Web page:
This information is designed to help you with commonly asked questions about the use of health insurance to pay for mental health services at Transitions.
If I have health insurance do I have to use it?
Yes, most of Transitions’ funding sources assume that people who have health insurance will use their insurance benefits FIRST before we tap into funds designed for uninsured individuals.
Can I pay out of pocket instead of using my insurance?
Yes, however you would not be eligible for a reduced fee reserved for uninsured people.
Can Transitions help me figure out if my health plan covers mental health services?
Yes, Transitions staff can help you with making this determination. If you are new to Transitions, the Customer Services Manager can help you at 217-223-0423 x 326. If you are already receiving services at Transitions, you can call the Business Office at 217-223-0423 x 311.
What if I want to look into my benefits myself before my first appointment?
If you are employed, you might want to ask your employer if the company offers an employee assistance program. Sometimes these programs are run independently from health insurance plans and Transitions participates in several EAP plans.
To look into health benefits specifically, look at the back side of your insurance card and look for a phone number for “Behavioral Health” or “Customer Service.” You can call this number before your first appointment and inquire about “outpatient mental health benefits.” On that call you should learn about your health plan benefits, including:
- Pre-authorization: Some plans require either the client, or the provider, to answer several questions about the proposed treatment, and then will authorize payment for psychotherapy sessions. Sometimes insurance companies authorize sessions 5 or 10 at a time, others authorize sessions for a full year. It is important to have these authorizations secured BEFORE treatment starts in order to avoid denial of coverage. Because sessions can get expensive, we encourage clients to ask about authorizations several times, i.e. “So, I just want to make sure that I DO NOT need an authorization before I see Mr. Smith?” just to make sure everyone is “on the same page”. You should also inquire about the plan requirements for education or licensure of the person delivering the service. Many require a counselor to be a Licensed Clinical Social Worker (LCSW) or a Licensed Clinical Professional Counselor (LCPC).
- Deductible: Some plans require clients to pay a certain amount out-of-pocket before their benefits kick in. It is important to know several things about deductibles: 1) If you have one; 2) How much it is; 3) What is applied to the deductible; 4) How much of your deductible have you already met for this year; 5) When does the deductible re-set (some re-set on January 1st, others at the start of your employer’s fiscal year, etc).
- Co-Pay: Most plans require a co-payment or co-insurance that is payable to the provider at the time of service. Sometimes this amount is set (i.e., $15) other times it is a percentage of the provider’s fee. This might be another question to ask your insurance company several times just to make sure you know what your share of the cost of treatment will be.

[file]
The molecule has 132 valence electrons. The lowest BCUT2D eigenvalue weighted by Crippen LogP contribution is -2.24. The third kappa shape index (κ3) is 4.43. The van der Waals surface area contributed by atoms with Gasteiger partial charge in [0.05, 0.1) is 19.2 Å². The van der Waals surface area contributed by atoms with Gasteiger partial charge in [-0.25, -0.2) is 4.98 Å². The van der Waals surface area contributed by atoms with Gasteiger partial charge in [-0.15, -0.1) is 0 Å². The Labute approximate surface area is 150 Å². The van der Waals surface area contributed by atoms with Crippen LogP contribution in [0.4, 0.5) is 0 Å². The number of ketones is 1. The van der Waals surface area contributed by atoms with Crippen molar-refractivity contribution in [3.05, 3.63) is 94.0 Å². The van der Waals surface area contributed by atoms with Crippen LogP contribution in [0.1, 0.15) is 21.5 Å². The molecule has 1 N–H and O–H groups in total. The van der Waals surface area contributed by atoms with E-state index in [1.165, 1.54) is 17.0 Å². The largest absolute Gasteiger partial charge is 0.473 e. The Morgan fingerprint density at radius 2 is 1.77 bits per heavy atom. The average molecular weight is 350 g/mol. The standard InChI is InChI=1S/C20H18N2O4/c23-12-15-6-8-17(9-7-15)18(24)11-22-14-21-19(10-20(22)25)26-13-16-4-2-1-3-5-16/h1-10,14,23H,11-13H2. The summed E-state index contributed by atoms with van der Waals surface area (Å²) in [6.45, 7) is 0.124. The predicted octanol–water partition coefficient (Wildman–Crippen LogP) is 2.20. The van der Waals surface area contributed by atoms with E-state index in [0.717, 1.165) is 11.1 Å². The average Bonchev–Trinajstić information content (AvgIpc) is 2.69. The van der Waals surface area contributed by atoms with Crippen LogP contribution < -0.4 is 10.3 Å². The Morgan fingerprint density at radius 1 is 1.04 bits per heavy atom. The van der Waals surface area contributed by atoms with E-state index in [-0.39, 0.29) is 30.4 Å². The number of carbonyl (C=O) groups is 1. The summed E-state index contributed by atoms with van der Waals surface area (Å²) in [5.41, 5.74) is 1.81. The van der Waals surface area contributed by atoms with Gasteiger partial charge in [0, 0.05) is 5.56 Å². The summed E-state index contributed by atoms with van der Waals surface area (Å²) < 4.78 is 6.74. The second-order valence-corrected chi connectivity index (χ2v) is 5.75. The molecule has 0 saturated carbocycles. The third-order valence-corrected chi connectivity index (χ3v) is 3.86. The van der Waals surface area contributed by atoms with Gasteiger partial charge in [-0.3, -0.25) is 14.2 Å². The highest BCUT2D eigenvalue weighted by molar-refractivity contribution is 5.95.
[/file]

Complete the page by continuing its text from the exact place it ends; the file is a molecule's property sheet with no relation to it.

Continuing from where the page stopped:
- Number of Sessions Per Year: Most plans cap the number sessions for psychotherapy services. This number is important to keep in mind when planning frequency of sessions with your therapist. Tip: make sure someone (presumably you or your provider) is keeping track of the number of sessions you use as the year goes on – un-reimbursed session fees can add up quickly.
What information will Transitions release about my mental health services to my insurance company?
Transitions follows state and federal confidentiality laws concerning your health information. However, almost universally, HMOs, managed health care and insurance companies will require a mental health diagnosis before they will pay for a mental health service. Many companies also demand detailed information about your life before they authorize payment. Some people have concerns about how the application of a mental health diagnosis might effect them in the future. For example, as insurance companies increasingly centralize their records, they provide access to multiple sources that are not policed by any external agency and are essentially on their good behavior to not misuse their access to your records. While the choice will be yours whether to use your insurance to help pay for your mental health services, if you elect not to use your insurance, you would have to pay out of pocket at full price.
When is payment due?
Transitions requires payment at the time of services. When you come for your appointment, we will have an estimate of the co-pay or deductible that you are required to pay at that the time of service. We will then submit the remainder to your insurance company. If there is a balance still remaining to be paid, based on the insurance company’s payments, we will send you a statement in the mail.
How can I tell what insurance paid?
We encourage you to look for the Explanation of Benefits (EOB’s) you will get in the mail about our sessions. If you’re not sure what these are, they come from your insurance company and say “THIS IS NOT A BILL” at the top. We think it is crucial to be an informed consumer and customer of both our, and the insurance company’s services, and checking out the EOB’s is a great way to do that.